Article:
Posts Tagged “UAT”

The two-headed, three-armed beast is slain. (See my previous post if you don’t get this reference.)

An interesting question arose the week before we began UAT. How do we decide when UAT is done?

There were several proposed answers to this.

  • When all the test cases pass.
  • When there are no open issues remaining.
  • When there are no critical open issues remaining.

Or, my personal favorite:

  • Starting Friday afternoon, put all the VPs in a room and let them decide. Repeat on a daily basis until the VPs all decide we’re done.

Isn’t that a lot like how they select the pope?

I pulled a page from agile (at least, from my book on agile) for the answer to this:

UAT is done when the users say they can and will begin using the delivered product in their daily work.

Sometimes I earn my pay. And sometimes people even listen to me.

UAT lumbered along for four weeks as the PM reported daily progress against existing issues and the new issues that had been uncovered. The users regularly said “it’s getting closer but we can’t trust the data yet.”

Sometimes things work out just about right – and this was one of those times. When it was clear things weren’t going according to plan, everyone ignored the arbitrary deadline. No one pushed the users to accept a deliverable that made them uncomfortable. The users and the team, meanwhile, communicated meaningful status on a daily basis. Everyone agreed on the goal, and could sense whether we were moving toward or away from that goal.

Finally, earlier this week, we got the word: “We’re ready to use it. UAT is over. And here’s the three things that still need to be resolved in a follow-up release.”

Again, the way it should be. I know there are sound reasons why you cannot always let users decide when they are ready to accept the delivered product and end UAT, but everything goes so much smoother when you can.

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At present, I am watching a release cycle lumber into its fourth week of user acceptance testing (UAT). This release is the first tangible deliverable after five months of work by an out-sourced vendor.

The release plan – as developed by the vendor – included one week of QA (stomped) and one week of UAT (clobbered). Our project manager, to his credit, questioned those durations as inadequate the moment he saw them.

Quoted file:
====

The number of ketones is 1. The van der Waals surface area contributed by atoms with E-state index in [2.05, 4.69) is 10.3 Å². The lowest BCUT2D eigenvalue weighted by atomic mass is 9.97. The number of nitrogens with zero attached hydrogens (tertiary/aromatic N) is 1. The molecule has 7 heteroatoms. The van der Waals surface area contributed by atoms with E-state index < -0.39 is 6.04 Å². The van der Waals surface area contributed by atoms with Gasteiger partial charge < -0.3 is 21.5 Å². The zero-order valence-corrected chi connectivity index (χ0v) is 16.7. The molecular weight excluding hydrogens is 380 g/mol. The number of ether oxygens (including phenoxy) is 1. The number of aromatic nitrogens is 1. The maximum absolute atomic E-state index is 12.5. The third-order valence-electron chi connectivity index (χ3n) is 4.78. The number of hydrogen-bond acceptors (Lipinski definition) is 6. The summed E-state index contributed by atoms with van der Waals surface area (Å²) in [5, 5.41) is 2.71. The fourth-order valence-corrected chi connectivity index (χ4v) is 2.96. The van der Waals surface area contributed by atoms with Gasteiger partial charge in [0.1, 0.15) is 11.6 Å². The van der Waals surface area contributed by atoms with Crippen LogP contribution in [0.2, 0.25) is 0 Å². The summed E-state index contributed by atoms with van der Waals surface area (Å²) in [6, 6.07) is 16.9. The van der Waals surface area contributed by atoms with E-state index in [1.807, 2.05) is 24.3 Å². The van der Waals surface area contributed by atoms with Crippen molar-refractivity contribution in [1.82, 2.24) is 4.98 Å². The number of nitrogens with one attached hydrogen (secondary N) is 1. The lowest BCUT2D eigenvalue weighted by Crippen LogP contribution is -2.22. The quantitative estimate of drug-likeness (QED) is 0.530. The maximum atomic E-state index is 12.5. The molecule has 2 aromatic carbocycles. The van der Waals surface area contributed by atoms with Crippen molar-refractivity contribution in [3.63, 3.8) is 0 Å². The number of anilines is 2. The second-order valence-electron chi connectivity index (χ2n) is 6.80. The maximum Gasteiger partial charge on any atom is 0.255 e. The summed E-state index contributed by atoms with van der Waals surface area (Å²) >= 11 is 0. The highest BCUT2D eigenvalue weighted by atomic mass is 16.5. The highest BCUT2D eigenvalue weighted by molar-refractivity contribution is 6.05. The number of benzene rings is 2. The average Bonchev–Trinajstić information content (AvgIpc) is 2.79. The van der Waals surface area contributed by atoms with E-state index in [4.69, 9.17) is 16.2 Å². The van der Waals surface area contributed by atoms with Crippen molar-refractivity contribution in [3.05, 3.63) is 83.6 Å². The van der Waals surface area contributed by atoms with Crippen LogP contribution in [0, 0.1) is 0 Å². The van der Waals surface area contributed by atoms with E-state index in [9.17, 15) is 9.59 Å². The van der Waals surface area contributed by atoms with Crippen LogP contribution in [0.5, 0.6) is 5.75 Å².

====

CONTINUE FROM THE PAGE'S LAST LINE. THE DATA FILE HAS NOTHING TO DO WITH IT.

When a team codes for five months and throws that work product over the fence for testing, the team cannot efficiently field each issue that gets tossed back. Every new issue is likely to force a context-switch from what was built in month one to what was built in month four and back again.

Additionally, five months of development can result in layers of unreleased code, built one on the next, greatly increasing the number of bugs hidden behind two, three, or more other bugs. This is how big UAT transforms into a bad metaphor. It’s the repeated digging to find an issue, commission a fix, test the fix, resolve the issue, dig again, hit another issue, etc. When bugs are buried one behind the other the entire exercise becomes an exhausting and duration-consuming beast. And we’re living with that.

None of this is meant to fault the vendor (well, except for aggressive optimism on the release timeline). First, the vendor is very good at what they do – and what they do is different than what we do. Second, the nature of the work is not amenable to an agile approach (I know this from experience). While there are lessons to learn from this experience, there are no buildings being toppled nor people waiting for a two-ton-heavy-thing to drop on them. It’s not a crisis.

But it does remind me of a huge benefit that comes from agile development (in general) and short iterations (in particular). The team that releases code frequently has much greater control over the tesing, acceptance, and delivery process. Each short iteration keeps testing (and the issues that fly out of testing) to a manageable size. Finally, each small work product ensures that everyone’s head is in the same game, since the team that just completed an iteration’s functionality is immediately involved in its testing and review.

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